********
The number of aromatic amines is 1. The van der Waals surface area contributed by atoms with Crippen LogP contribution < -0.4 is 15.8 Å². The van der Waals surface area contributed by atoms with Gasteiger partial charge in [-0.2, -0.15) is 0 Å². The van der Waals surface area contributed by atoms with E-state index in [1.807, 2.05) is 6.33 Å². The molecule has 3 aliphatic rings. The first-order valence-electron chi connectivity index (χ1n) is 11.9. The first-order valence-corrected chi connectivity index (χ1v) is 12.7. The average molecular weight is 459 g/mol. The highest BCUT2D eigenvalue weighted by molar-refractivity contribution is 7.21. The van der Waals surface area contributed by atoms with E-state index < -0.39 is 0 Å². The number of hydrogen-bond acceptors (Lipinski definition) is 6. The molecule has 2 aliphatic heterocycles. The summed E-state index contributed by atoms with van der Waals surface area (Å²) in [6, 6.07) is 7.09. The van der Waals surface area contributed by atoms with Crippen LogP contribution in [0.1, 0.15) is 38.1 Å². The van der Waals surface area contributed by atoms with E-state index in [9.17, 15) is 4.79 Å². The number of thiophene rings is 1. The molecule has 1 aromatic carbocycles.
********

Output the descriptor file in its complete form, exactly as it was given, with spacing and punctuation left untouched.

The number of aromatic amines is 1. The van der Waals surface area contributed by atoms with Crippen LogP contribution < -0.4 is 15.8 Å². The van der Waals surface area contributed by atoms with Gasteiger partial charge in [-0.2, -0.15) is 0 Å². The van der Waals surface area contributed by atoms with E-state index in [1.807, 2.05) is 6.33 Å². The molecule has 3 aliphatic rings. The first-order valence-electron chi connectivity index (χ1n) is 11.9. The first-order valence-corrected chi connectivity index (χ1v) is 12.7. The average molecular weight is 459 g/mol. The highest BCUT2D eigenvalue weighted by molar-refractivity contribution is 7.21. The van der Waals surface area contributed by atoms with E-state index < -0.39 is 0 Å². The number of hydrogen-bond acceptors (Lipinski definition) is 6. The molecule has 2 aliphatic heterocycles. The summed E-state index contributed by atoms with van der Waals surface area (Å²) in [6, 6.07) is 7.09. The van der Waals surface area contributed by atoms with Crippen LogP contribution in [0.1, 0.15) is 38.1 Å². The van der Waals surface area contributed by atoms with E-state index in [9.17, 15) is 4.79 Å². The number of thiophene rings is 1. The molecule has 1 aromatic carbocycles.